The high-speed video images were reviewed to track the bullet trajectory through each of the models, assess if the impacts differed from one another and look for evidence of damage to the bullets.
All the bullets with the exception of the one impacting Face 4 emerged intact from the models. Face 4 is considered further below under ‘Fracture Patterns’.
The free text comments and notes made on the score sheets by the clinicians were also transcribed into an Excel spreadsheet so that comments about the wound characteristics and fracture patterns could be compared and assessed.
Each parameter (apart from imaging) could achieve a maximum score of 72 (i.e. 6 models, 3 assessors, maximum score of 4 from each assessor). The actual score obtained for each parameter was divided by 72 and multiplied by 100 to give an indication of how ‘real’ the combined assessors regarded each parameter to be (%). Imaging assessment was undertaken by only one assessor (IG) with a maximum possible score of 24.
No parameter scored the maximum 4 from any of the assessors.
With the small number of observations being considered, more complex statistical analysis was not appropriate.
Skin/soft tissue appearance and feel: score 33/72 = 46%
The skin/soft tissue was mainly given a score of two by each assessor for each model, other than one which was not scored by one of the pathologists and another (Face 4) given a score of one based on the CT images by the radiologist. The radiology comment for Face 4 was the soft tissue over the frontal bones was too thick, which in turn exaggerated the wound tract through the soft tissue.
Entry wounds: score 48/72 = 67%
Five of the tissue entry wounds (Faces 1 to 5) were described as ‘too small for 7.62 mm bullet’ by the pathologists. All were noted by the pathologists to have visible bullet wipe; Contusion and radial splits were present but required additional lighting and magnification to be seen well. On CT reconstruction, the bullet entry wound was described as ‘gaping open’ with the comment that real wounds often close down to a slit. The impact site on Face 6/Lima was more elliptical than expected and one of the pathologists (NH) felt this was due to its location over the medial aspect of the supraorbital ridge.
Exit wounds: score 43/72 = 60%
Comments from all assessors were that the exit wounds in the soft tissue were generally more realistic than the entry wounds, although the overall score was lower. The larger wounds were regarded as more realistic (Faces 1, 2 and 5). Five wounds were noted to have everted margins and irregular edges, as is commonly seen in real wounds. Both Faces 3 and 4 were scored very low on CT examination with the comment that the exit wound in the soft tissue was not consistent with the underlying fractures, although Face 3 was described as realistic by the pathologists and scored well.
Wound tracts: score 33/72 = 46%
Only one wound tract (Face 1) was described as realistic by one pathologist (RD). Two wound tracts (Faces 1 and 4) had fragments of bone and skin within the tract; features which are seen in real incidents. Bullets were noted to yaw at distances between 50 and 110 mm from entry into the gelatine. In five tracts, the damage to the distal end of the tract from the bullet yaw was such that detailed assessment was not possible by the pathologists (Faces 2, 3, 4, 5 and 6). From viewing the CT scans, IG noted that the spread of contrast within the gelatine was very different to real brain. The pathologists stated that where folds were present in the gelatine (due to the thin polyethylene bag in the skull, see ‘Methods’ section part iii above) tract assessment was impeded and that as the ballistic injury features in real brain are very different to those in gelatine , direct comparison was not possible.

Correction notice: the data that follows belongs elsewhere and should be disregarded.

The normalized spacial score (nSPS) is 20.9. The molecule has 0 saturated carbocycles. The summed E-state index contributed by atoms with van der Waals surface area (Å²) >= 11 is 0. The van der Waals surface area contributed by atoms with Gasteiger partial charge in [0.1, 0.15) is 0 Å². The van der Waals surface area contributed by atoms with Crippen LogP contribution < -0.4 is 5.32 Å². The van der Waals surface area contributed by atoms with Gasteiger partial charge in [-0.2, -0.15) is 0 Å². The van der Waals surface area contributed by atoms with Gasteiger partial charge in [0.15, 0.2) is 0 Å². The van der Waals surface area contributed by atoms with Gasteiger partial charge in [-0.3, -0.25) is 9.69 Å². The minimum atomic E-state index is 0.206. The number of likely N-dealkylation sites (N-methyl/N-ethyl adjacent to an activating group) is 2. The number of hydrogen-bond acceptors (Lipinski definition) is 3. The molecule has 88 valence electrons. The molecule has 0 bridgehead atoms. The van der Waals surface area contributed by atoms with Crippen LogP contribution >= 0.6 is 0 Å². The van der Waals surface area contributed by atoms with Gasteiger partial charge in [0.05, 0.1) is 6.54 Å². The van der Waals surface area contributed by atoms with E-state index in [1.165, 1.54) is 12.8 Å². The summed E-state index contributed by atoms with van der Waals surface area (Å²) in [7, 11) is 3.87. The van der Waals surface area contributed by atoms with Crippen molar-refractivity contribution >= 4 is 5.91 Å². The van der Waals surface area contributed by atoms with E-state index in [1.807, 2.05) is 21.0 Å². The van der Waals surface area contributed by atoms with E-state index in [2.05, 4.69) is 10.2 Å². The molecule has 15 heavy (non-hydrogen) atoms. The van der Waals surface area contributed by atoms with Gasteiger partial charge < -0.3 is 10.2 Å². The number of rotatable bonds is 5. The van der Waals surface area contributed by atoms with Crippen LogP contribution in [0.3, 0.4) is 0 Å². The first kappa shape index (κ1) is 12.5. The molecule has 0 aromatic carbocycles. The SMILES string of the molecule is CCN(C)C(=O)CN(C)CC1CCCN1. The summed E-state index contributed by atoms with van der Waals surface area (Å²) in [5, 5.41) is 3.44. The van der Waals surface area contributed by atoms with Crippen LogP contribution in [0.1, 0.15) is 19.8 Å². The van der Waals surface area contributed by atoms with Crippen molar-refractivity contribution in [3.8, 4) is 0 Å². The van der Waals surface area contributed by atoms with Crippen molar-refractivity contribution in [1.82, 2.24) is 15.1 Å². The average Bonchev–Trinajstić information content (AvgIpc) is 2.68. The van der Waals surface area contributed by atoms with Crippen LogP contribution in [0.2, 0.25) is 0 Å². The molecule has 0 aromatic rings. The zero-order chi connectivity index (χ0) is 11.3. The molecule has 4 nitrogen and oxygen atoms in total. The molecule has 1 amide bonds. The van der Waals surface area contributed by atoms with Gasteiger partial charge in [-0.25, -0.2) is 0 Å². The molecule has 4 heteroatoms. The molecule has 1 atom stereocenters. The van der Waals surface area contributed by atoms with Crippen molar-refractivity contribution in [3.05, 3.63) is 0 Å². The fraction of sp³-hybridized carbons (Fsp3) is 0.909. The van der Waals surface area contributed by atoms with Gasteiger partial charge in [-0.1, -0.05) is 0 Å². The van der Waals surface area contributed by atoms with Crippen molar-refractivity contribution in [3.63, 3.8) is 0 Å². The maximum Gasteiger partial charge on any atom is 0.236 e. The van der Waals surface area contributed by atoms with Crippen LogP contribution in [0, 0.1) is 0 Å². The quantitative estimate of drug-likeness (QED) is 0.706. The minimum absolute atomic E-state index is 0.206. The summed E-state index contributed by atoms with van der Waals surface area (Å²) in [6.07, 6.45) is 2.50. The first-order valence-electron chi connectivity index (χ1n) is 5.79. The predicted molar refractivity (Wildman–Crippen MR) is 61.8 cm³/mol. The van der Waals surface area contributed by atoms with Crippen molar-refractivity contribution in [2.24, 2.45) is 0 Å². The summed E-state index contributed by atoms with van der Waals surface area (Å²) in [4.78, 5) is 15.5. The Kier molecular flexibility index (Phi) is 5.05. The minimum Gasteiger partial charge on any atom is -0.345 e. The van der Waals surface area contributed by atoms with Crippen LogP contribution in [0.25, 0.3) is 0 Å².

Fracture patterns: score 47/72 = 65%
Imaging: score 14/24 = 58%
While the CT images were able to produce good surface reconstructions, the skin/soft tissue properties were very close to those of the synthetic bone making reconstruction of the underlying structures difficult (e.g. Fig. 7). The key observation from the overall assessment of the CT reconstructions was that the exit fractures were most realistic while the skin wounds and wound tract were less so.
As far as possible, the models used in the current work were constructed to be identical but inevitably there were minor differences (such as with the creases in the gelatine fill). The bullet ‘strike’ point was consistent for each model but there was variation in the trajectories, fracture patterns and entry/exit wound appearances as shown by the assessments. Schyma et al.  also noted differences among their four models and suggested this might be due heterogenicity in the silicone coatings on the spheres.
Previous authors have suggested a high degree of authenticity for their ballistic injury models compared to actual wounds [3, 5, 7, 15]. Based on clinical experience in Afghanistan (2007–2014) of managing casualties soon after injury during battlefield evacuation, one of the authors of the current study (PFM) felt that the overall look and feel of our model after shooting (particularly the exit wound and fracture complex) was realistic.